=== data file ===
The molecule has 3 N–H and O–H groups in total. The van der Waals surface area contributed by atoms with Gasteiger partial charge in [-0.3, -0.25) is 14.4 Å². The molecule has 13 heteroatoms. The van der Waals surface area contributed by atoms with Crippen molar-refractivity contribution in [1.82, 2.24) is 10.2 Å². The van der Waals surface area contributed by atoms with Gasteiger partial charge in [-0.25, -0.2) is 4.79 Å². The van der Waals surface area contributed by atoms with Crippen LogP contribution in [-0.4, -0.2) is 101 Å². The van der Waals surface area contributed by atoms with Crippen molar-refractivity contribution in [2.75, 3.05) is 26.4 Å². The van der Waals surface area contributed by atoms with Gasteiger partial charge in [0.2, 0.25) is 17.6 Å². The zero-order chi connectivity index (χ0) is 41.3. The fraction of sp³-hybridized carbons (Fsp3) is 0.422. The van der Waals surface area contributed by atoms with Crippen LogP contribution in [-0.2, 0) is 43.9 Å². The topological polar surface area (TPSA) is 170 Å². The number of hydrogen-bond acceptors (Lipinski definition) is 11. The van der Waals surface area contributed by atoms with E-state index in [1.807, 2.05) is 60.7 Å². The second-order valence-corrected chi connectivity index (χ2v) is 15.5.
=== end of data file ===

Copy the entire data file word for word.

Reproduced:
The molecule has 3 N–H and O–H groups in total. The van der Waals surface area contributed by atoms with Gasteiger partial charge in [-0.3, -0.25) is 14.4 Å². The molecule has 13 heteroatoms. The van der Waals surface area contributed by atoms with Crippen molar-refractivity contribution in [1.82, 2.24) is 10.2 Å². The van der Waals surface area contributed by atoms with Gasteiger partial charge in [-0.25, -0.2) is 4.79 Å². The van der Waals surface area contributed by atoms with Crippen LogP contribution in [-0.4, -0.2) is 101 Å². The van der Waals surface area contributed by atoms with Crippen molar-refractivity contribution in [2.75, 3.05) is 26.4 Å². The van der Waals surface area contributed by atoms with Gasteiger partial charge in [0.2, 0.25) is 17.6 Å². The zero-order chi connectivity index (χ0) is 41.3. The fraction of sp³-hybridized carbons (Fsp3) is 0.422. The van der Waals surface area contributed by atoms with Crippen LogP contribution in [-0.2, 0) is 43.9 Å². The topological polar surface area (TPSA) is 170 Å². The number of hydrogen-bond acceptors (Lipinski definition) is 11. The van der Waals surface area contributed by atoms with E-state index in [1.807, 2.05) is 60.7 Å². The second-order valence-corrected chi connectivity index (χ2v) is 15.5.